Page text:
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Main » 2016 » April » 17 » Pageant Celebrates Plus-size Women and Challenges Notions of Beauty
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Pageant Celebrates Plus-size Women and Challenges Notions of Beauty

Pageant Celebrates Plus-size Women and Challenges Notions of BeautyThis is a pageant like no other. Only women size 14 and up need apply.

Plus-size women from throughout the state will reflect the message that beauty comes in all shapes and sizes during the California Plus America beauty pageant in Anaheim on April 24.

"We're beautiful no matter what size we are," said Cher Rue, California Plus America executive director. "Beauty is inside."

The pageant comes at a time when strides toward body acceptance and more diverse industry ideals of beauty have been reflected on fashion runways and on television.

This year, plus-size model Ashley Graham became the first full-figured woman to pose for the cover of Sports Illustrated's annual swimsuit edition.

More mainstream retailers also are selling clothes in a wide range of sizes. Plus-size women's clothing generated $17.5 billion in 2014, according to global information company NPD Group.

California Plus America is unique also for its inclusion of pageant participants who are atypical for other reasons.

One woman is a sergeant major in the Army. Another is an amputee who does karate. And one is a homeless woman who won the pageant last year in the teen category. (The teen pageant will be held later in the year.)

They all share a desire to inspire women.

The beauty competition, founded in 2012, invites full-figured women of all ages, races and backgrounds to participate, and it focuses on accomplishments, community involvement and charitable service to others.

The candidates must also be U.S. citizens and have good moral character. Felony convictions aren't necessarily a barrier but must be disclosed.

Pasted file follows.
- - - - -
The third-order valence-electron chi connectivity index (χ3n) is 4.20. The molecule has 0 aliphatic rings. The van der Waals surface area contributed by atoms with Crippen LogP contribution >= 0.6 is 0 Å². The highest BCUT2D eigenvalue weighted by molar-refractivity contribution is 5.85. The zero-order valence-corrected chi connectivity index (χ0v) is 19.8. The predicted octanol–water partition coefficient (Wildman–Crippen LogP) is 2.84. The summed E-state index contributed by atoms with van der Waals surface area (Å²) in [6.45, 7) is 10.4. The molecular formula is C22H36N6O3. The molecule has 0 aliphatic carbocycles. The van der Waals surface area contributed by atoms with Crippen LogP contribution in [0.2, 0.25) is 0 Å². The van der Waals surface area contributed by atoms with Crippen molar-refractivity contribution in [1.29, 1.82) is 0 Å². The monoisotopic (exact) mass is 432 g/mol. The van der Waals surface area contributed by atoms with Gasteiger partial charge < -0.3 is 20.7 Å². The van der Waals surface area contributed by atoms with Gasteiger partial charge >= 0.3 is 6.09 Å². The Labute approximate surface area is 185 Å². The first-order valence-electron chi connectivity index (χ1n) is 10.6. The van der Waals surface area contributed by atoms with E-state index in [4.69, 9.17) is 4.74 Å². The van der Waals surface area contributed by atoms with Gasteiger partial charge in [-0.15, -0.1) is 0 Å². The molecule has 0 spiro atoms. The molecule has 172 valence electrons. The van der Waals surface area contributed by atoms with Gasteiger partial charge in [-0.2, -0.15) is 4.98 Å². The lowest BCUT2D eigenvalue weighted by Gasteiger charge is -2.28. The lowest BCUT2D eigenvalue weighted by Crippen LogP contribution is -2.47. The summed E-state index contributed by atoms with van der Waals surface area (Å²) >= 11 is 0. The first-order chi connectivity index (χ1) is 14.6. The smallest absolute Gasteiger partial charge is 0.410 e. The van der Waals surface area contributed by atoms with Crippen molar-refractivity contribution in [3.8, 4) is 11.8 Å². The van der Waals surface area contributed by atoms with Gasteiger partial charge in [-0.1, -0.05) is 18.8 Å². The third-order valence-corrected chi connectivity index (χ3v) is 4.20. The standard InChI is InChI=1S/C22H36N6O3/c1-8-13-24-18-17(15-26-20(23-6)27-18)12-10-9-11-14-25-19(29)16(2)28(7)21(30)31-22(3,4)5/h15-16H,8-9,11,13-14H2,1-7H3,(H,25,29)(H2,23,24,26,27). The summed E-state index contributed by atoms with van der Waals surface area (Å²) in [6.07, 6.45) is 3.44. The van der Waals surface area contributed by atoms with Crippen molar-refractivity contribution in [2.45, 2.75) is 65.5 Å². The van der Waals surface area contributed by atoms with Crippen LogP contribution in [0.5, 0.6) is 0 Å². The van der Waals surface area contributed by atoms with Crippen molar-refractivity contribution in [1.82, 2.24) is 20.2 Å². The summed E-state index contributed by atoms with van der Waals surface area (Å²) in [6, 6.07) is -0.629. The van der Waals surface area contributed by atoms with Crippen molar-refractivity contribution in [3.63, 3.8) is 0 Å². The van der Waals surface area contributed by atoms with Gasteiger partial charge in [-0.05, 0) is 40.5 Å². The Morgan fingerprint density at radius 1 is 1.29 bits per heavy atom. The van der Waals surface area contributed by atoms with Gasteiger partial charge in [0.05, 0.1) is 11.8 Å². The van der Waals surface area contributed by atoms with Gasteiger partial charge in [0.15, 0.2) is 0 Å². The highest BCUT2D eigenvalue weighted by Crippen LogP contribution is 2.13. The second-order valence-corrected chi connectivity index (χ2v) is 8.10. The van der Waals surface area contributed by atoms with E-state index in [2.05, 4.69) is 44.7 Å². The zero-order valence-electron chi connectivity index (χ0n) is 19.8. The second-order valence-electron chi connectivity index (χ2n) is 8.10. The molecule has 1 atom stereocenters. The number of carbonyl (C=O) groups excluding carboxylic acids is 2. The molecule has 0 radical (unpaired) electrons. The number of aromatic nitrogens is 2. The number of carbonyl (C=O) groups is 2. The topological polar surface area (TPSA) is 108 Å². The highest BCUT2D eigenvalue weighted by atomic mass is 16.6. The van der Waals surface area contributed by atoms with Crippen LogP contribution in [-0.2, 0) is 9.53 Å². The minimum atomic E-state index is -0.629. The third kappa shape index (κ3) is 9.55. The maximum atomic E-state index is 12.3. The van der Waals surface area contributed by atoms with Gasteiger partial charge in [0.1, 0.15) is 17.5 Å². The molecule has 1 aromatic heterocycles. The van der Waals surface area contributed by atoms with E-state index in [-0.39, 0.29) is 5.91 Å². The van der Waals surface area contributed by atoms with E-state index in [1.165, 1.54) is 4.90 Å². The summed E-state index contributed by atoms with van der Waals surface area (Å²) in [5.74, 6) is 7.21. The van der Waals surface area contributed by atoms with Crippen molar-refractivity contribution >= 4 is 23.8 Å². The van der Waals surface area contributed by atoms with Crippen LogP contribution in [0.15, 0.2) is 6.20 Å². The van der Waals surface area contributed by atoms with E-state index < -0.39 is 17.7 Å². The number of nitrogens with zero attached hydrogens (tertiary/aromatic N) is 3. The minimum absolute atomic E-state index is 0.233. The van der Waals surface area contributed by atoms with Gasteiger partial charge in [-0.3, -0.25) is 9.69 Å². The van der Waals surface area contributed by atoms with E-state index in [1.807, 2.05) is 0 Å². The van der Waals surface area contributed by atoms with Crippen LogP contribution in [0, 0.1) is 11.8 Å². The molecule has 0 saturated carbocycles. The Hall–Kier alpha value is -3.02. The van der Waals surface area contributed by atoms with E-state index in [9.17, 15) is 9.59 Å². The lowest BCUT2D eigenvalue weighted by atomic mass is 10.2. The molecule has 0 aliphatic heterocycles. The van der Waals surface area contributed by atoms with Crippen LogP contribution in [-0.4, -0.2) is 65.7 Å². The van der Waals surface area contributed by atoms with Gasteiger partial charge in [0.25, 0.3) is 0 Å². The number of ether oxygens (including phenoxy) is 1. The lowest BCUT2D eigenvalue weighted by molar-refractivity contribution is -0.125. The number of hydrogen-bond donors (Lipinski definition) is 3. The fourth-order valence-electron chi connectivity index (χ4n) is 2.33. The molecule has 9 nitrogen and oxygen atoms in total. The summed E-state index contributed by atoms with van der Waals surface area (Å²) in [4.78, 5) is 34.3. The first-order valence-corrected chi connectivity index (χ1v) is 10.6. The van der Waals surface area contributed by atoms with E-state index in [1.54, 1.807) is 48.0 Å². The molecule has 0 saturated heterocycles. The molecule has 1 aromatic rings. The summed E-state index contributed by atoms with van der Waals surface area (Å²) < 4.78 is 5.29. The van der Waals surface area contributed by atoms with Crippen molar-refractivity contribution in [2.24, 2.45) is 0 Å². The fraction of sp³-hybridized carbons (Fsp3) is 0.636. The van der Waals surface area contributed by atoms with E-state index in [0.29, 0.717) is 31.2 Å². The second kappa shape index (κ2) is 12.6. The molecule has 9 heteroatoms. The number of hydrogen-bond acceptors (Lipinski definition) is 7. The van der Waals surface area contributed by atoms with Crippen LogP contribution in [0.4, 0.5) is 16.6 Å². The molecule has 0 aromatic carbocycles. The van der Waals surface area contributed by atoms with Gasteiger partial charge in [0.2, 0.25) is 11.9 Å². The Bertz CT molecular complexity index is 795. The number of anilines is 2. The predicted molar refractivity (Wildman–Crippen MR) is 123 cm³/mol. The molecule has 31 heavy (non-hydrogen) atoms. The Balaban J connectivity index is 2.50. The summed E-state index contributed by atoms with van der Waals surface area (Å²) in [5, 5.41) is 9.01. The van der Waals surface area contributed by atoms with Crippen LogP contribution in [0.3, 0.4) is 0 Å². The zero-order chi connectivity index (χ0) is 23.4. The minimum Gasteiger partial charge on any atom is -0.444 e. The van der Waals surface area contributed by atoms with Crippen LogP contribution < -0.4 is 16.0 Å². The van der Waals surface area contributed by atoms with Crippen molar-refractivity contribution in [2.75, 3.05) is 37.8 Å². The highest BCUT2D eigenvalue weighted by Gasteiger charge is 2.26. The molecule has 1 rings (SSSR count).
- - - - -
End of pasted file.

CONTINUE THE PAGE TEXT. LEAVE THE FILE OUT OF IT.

They may be single, married, divorced, widowed or separated.

The women pay a $495 entry fee that includes a crown, sash, pageant admission tickets and a mention in a program book.

From there, the contestants — this year there are 12 who range in age from early 20s to mid-50s — will be critiqued on their conversational skills, personality, fashion sense and charitable pursuits, Rue said.

They will answer questions on current events before a panel of three judges and model a pant suit and an evening gown. They have the option to participate in a talent portion, singing, dancing or playing the piano, for instance.

The winner will then receive an invitation to compete on a national stage at the Miss Plus America pageant in Dallas beginning June 29.

The adult pageant is broken down into three divisions, Ms., Miss and Mrs. Winners in each of the three will receive a paid entry fee into the national competition, a photo shoot, a jewelry set and private coaching, among other prizes.

One contestant vying for the crown and sash is Kristie Rodrique, a Lake Elsinore resident and single mother to two.

Rodrique, who works at Saddleback Memorial in Laguna Hills, learned of the event from a friend who had participated. She noticed that her friend's self-esteem and confidence rose after the experience.

After signing up for the pageant, Rodrique declared her platform as support for Limbs for Life Foundation, an Oklahoma-based organization that raises awareness of the challenges facing amputees and provides prosthetic care to those in need.

At age 6, Rodrique lost her right leg because of a birth defect. She walks with a prosthetic, has participated in charity walks and has practiced martial arts for over 10 years.

The pageant has been life-changing, she said, noting that she has built friendships with fellow candidates and even calls them "sisters."

It's a feeling of sisterhood that Rue has wanted to cultivate since becoming executive director two years ago. Throughout history, women have been faced with the challenge of fitting into a certain mold or ideal in order to be considered beautiful, she said.

After hosting a series of plus-size fashion shows, she turned to the designers she had collaborated with and joined forces with brands like Loft2Be and Plush Cat Style so the contestants could model the latest fashions during the pageant.

But aside from showcasing current fashion trends, Rue, an actress and event organizer on the front lines of the curvy-body-positive movement, said the pageant is about celebrating a woman as she is.

And the loudest message Rodrique plans to deliver before judges and the audience, she said, will be sent to her 8-year-daughter, Autumn.

"I want to share with my daughter to be positive and to give back," Rodrique said. "It doesn't matter what you look like. The beauty is inside, so project it for everyone to see."

www.latimes.com






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